Feldstein and colleagues found that patients with AFFs with both ASBMR major and minor radiographic criteria were significantly younger, were more likely to have reported prodromal pain, to have taken BPs and to have taken them for longer, and had more GC exposure. Moreover, only AFFs with both major and minor radiographic criteria appeared to be increasing over time. One problem with this study, however, lies in their definition of transverse as <30 degrees and short oblique as 30 to 60 degrees. Although a precise definition of “short oblique” was not part of the original ASBMR case definition, the orthopedists on the task force consider transverse to mean essentially perpendicular to the lateral cortex and short oblique to be an angle of <30 degrees. Of the 75 FS fractures designated atypical by Feldstein and colleagues, only 35 (46.7%) had an angle of <30 degrees and met the ASBMR definition of “transverse, although they may have a short oblique configuration.” The majority of fractures designated as atypical by the investigators had angles between 30 and 60 degrees and three fractures had angles >60 degrees. Notably, their study has the lowest association of AFFs with BP use, possibly because fewer than one-half of the fractures included as AFFs are transverse or short oblique. In contrast, Schilcher and colleagues defined “transverse or short oblique” as an angle of less than 30 degrees from a line drawn perpendicular (90 degrees) to the lateral femoral cortex. The category of fractures with angles of 89 ± 10 degrees overlapped with findings of periosteal callus reaction and medial spike. Specificity for BP use was greater than 0.9 for fracture angle between 75 and 105 degrees and presence of a callus reaction. The number of fragments had the lowest specificity of all features (0.48; 95% CI, 0.41–0.55). Reclassification of fractures according to the ASBMR criteria yielded a lower specificity for BP use and led to a decrease in the age-adjusted relative risk associated with BP use from 47 (95% CI, 26–87) to 19 (95% CI, 12–19), albeit still highly significant. Notably, the generalized cortical thickening in patients with AFFs was no longer significant after adjusting for their younger age.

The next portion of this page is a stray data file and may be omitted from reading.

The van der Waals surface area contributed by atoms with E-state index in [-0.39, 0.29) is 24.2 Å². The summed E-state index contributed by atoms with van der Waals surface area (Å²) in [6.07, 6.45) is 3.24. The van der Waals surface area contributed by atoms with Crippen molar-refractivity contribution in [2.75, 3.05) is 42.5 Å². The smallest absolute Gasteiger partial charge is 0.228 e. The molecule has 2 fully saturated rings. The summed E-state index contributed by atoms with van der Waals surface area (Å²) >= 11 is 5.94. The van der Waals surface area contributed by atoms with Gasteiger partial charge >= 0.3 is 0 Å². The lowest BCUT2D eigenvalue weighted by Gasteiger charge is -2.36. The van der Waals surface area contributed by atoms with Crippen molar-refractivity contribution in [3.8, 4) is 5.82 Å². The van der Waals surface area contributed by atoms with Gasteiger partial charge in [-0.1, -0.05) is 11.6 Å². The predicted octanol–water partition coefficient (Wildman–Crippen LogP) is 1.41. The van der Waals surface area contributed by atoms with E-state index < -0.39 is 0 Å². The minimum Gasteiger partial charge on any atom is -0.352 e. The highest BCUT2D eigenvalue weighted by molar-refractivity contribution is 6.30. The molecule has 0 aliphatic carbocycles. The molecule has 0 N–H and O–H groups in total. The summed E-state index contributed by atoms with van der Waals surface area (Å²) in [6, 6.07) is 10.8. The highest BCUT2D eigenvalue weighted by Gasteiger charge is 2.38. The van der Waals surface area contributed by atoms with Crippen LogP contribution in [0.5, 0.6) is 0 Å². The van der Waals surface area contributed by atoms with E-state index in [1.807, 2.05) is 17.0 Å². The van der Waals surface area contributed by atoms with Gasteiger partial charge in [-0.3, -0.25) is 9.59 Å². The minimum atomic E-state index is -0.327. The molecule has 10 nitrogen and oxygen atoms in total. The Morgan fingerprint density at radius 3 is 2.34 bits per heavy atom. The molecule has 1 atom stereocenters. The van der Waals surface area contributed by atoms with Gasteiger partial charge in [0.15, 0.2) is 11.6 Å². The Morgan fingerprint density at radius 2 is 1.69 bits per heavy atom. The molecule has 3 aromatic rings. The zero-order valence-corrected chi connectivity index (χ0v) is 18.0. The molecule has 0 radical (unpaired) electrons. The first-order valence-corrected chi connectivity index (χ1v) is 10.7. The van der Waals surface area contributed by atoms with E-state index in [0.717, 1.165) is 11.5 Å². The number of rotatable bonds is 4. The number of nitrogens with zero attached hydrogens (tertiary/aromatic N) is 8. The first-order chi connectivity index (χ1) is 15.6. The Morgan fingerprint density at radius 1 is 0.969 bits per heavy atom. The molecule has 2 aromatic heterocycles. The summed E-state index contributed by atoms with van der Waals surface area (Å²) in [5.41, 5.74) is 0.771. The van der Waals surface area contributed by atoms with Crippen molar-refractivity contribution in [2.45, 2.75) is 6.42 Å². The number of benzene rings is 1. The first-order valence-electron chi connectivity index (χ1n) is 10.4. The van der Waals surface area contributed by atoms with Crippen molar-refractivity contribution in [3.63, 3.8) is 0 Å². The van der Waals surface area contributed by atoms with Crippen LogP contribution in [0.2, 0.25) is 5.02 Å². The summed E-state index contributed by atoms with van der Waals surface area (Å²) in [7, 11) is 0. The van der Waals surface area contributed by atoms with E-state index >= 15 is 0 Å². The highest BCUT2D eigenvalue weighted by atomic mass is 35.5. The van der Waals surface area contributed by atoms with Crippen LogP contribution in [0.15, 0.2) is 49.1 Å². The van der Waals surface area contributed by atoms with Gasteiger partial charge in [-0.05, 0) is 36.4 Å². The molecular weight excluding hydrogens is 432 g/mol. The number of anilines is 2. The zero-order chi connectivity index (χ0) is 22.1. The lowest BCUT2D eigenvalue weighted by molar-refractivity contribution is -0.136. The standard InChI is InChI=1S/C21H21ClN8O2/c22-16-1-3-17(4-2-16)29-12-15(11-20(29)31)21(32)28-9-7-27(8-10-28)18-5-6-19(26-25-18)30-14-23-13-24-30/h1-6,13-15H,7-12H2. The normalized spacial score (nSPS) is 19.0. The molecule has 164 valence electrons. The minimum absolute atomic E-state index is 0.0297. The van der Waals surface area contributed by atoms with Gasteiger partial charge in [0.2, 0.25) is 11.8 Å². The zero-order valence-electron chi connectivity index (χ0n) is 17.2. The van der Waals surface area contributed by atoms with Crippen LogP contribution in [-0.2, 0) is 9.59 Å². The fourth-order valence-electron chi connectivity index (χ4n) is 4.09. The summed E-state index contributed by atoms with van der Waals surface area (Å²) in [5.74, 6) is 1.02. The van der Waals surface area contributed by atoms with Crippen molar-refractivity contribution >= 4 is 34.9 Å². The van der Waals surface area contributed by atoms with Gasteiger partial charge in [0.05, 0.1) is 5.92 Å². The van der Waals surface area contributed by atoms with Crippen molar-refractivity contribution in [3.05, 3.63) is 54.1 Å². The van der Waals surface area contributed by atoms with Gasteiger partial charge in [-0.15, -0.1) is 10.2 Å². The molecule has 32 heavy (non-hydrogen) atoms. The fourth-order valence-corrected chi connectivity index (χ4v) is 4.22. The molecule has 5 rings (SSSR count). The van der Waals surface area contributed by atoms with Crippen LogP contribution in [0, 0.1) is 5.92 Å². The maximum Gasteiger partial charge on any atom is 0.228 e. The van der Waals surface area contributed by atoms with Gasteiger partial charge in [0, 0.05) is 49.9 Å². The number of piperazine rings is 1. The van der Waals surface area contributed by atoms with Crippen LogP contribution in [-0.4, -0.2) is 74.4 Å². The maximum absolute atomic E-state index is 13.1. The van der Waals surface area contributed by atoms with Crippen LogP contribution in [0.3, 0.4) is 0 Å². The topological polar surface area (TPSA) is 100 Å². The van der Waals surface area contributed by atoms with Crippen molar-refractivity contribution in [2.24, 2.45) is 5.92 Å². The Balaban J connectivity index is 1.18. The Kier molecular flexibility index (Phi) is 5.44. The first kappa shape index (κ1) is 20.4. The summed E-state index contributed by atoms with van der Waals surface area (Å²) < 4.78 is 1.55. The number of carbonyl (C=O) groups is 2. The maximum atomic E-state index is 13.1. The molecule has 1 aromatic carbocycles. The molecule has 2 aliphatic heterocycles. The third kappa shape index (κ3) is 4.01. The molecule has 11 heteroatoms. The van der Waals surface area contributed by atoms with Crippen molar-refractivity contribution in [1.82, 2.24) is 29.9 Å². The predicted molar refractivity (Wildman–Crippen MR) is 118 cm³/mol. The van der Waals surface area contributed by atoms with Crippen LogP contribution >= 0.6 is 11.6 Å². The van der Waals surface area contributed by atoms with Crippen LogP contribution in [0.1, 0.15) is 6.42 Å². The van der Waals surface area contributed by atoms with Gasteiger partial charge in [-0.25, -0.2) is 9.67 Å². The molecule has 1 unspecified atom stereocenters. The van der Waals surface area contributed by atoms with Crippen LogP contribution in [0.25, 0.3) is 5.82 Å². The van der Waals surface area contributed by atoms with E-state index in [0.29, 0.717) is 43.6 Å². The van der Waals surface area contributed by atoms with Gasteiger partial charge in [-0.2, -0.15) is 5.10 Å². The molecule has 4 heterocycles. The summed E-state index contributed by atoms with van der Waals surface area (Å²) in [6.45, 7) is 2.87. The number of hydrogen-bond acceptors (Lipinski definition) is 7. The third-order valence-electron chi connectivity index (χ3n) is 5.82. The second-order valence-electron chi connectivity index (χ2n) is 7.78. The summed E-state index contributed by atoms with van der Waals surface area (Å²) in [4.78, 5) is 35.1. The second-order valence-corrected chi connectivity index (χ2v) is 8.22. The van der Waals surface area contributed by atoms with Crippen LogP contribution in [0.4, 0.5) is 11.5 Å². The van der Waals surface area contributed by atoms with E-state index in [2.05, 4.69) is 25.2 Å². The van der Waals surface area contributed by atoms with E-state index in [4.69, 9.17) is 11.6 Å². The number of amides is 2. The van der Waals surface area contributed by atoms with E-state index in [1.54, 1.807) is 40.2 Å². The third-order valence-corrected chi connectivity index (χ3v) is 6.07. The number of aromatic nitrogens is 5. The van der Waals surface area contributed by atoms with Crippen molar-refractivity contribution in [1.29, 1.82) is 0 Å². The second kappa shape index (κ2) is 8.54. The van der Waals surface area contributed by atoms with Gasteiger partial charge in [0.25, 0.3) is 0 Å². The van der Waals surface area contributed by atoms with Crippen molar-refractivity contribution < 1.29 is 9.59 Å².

Based on these studies by Feldstein and colleagues, Schilcher and colleagues,[48, 95] Schilcher and Aspenberg, and Koeppen and colleagues, the task force agreed that both a transverse fracture line originating in the lateral cortex and a periosteal or endosteal callus reaction at the fracture site were central to the diagnosis of AFFs. Moreover, all 12 studies with radiographic review published since the original task force report included one or both of these features in their definition (Table 2).
The revised AFF case definition is presented in Table 3. It is now preceded by the following statement: “To satisfy the case definition of AFF, the fracture must be located along the femoral diaphysis from just distal to the lesser trochanter to just proximal to the supracondylar flare. In addition, at least four of five Major Features must be present. None of the Minor Features is required but have been sometimes associated with these fractures. Requiring four out of five, rather than all, Major Features leaves some latitude for clinical judgment when most but not all features are present or there is missing information.”
|To satisfy the case definition of AFF, the fracture must be located along the femoral diaphysis from just distal to the lesser trochanter to just proximal to the supracondylar flare.|